House Democrats are calling their fix for President Barack Obama's unfulfilled "if you like it, you can keep it" insurance promise "Landrieu-Lite."
The Democrats will try to replace legislation by Energy and Commerce Chairman Fred Upton, R-Mich., in a vote on the House floor Friday afternoon with their own plan to let insurers keep offering plans for another year.
Like a bill by Sen. Mary L. Landrieu, D-La., the House Democrats' plan would allow individuals to preserve canceled health insurance plans that do not meet the standards of the 2010 health law. Unlike her proposal, however, the House Democratic alternative would not let people keep their plans permanently.
"Therefore [it] prevents any long-term, harmful impacts on the Affordable Care Act," according to a House Democratic leadership aide.
It also would leave it up to insurers to extend their plans, unlike the Landrieu bill, which requires them to do so.
According to the aide, the proposal would require insurers to notify customers of options and benefits available in the health insurance exchanges and consumer protections not provided under existing plans. It would also give Health and Human Services Secretary Kathleen Sebelius and state insurance commissioners the authority to go after "bad actor" insurance companies and take corrective measures against "excessive, unjustified, unfair, and discriminatory rates."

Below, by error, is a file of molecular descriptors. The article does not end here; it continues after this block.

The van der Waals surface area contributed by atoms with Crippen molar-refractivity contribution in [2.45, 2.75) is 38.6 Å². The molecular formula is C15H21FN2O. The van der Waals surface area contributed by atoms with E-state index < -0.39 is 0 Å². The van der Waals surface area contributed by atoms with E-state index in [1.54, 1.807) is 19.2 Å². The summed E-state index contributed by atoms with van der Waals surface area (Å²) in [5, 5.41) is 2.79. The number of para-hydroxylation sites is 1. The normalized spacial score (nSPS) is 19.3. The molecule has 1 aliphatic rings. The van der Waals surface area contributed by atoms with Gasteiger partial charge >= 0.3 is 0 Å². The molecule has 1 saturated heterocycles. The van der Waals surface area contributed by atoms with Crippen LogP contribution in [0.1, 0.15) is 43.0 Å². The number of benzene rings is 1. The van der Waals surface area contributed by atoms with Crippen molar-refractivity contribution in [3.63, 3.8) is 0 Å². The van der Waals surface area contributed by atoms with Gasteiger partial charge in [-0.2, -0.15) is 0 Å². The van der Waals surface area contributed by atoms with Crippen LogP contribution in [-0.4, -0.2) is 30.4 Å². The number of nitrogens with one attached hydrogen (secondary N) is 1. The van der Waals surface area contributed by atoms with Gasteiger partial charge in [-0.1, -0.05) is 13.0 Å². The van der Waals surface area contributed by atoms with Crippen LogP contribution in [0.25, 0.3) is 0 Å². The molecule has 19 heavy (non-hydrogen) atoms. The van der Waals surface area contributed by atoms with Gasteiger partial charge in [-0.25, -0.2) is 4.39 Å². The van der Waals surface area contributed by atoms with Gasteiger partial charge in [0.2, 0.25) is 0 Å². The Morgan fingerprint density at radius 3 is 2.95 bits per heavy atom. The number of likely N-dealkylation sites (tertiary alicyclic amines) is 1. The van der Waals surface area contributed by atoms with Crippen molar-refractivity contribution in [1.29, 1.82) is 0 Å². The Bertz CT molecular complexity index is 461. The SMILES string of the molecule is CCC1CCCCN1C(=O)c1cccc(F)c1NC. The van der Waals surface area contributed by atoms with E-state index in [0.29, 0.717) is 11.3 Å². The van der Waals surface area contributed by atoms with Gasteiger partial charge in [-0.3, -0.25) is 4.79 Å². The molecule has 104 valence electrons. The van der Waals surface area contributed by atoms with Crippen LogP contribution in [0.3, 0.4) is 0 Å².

The plan is designed to limit defections from within the caucus by members who are facing difficult re-election bids in 2014, plus those who are simply fed up with the Obama administration's rocky rollout of the 2010 health law. Democratic leadership argues that Upton's bill represents just another Republican attempt to undermine Obamacare, and the White House vowed Thursday night to veto it.